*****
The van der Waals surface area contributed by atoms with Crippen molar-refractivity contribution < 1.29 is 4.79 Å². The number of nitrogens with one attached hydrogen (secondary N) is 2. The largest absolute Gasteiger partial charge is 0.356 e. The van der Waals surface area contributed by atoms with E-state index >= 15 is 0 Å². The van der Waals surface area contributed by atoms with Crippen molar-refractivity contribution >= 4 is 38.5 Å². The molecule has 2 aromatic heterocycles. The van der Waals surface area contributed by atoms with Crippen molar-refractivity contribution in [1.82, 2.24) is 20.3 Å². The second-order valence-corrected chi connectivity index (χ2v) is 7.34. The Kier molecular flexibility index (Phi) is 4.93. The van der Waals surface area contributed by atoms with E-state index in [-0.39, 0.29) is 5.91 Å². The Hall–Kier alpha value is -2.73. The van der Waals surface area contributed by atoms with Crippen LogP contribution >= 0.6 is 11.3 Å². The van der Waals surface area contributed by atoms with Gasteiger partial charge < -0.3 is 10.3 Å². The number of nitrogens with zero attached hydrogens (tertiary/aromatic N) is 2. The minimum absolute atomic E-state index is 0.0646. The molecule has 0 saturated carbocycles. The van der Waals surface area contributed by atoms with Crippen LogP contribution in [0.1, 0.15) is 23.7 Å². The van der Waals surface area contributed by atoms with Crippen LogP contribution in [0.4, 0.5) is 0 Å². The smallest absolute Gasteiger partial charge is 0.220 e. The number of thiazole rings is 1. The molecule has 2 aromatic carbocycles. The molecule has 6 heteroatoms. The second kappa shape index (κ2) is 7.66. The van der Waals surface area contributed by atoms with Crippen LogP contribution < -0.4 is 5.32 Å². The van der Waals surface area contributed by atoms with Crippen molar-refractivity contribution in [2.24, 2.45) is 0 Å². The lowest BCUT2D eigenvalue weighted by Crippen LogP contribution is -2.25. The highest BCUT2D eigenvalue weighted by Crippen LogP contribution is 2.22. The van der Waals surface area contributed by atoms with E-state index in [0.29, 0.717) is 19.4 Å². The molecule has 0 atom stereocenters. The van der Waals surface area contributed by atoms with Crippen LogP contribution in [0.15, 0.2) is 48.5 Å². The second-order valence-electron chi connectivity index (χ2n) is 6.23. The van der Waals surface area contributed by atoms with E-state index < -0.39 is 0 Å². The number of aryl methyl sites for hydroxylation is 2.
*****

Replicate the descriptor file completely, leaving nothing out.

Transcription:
The van der Waals surface area contributed by atoms with Crippen molar-refractivity contribution < 1.29 is 4.79 Å². The number of nitrogens with one attached hydrogen (secondary N) is 2. The largest absolute Gasteiger partial charge is 0.356 e. The van der Waals surface area contributed by atoms with E-state index >= 15 is 0 Å². The van der Waals surface area contributed by atoms with Crippen molar-refractivity contribution >= 4 is 38.5 Å². The molecule has 2 aromatic heterocycles. The van der Waals surface area contributed by atoms with Crippen molar-refractivity contribution in [1.82, 2.24) is 20.3 Å². The second-order valence-corrected chi connectivity index (χ2v) is 7.34. The Kier molecular flexibility index (Phi) is 4.93. The van der Waals surface area contributed by atoms with E-state index in [-0.39, 0.29) is 5.91 Å². The Hall–Kier alpha value is -2.73. The van der Waals surface area contributed by atoms with Crippen LogP contribution >= 0.6 is 11.3 Å². The van der Waals surface area contributed by atoms with Gasteiger partial charge < -0.3 is 10.3 Å². The number of nitrogens with zero attached hydrogens (tertiary/aromatic N) is 2. The minimum absolute atomic E-state index is 0.0646. The molecule has 0 saturated carbocycles. The van der Waals surface area contributed by atoms with Crippen LogP contribution in [0.1, 0.15) is 23.7 Å². The van der Waals surface area contributed by atoms with Crippen LogP contribution in [0.4, 0.5) is 0 Å². The smallest absolute Gasteiger partial charge is 0.220 e. The number of thiazole rings is 1. The molecule has 2 aromatic carbocycles. The molecule has 6 heteroatoms. The second kappa shape index (κ2) is 7.66. The van der Waals surface area contributed by atoms with Crippen LogP contribution < -0.4 is 5.32 Å². The van der Waals surface area contributed by atoms with Crippen molar-refractivity contribution in [2.24, 2.45) is 0 Å². The lowest BCUT2D eigenvalue weighted by Crippen LogP contribution is -2.25. The highest BCUT2D eigenvalue weighted by Crippen LogP contribution is 2.22. The van der Waals surface area contributed by atoms with E-state index in [0.29, 0.717) is 19.4 Å². The molecule has 0 atom stereocenters. The van der Waals surface area contributed by atoms with Crippen LogP contribution in [0.15, 0.2) is 48.5 Å². The second-order valence-electron chi connectivity index (χ2n) is 6.23. The van der Waals surface area contributed by atoms with E-state index < -0.39 is 0 Å². The number of aryl methyl sites for hydroxylation is 2.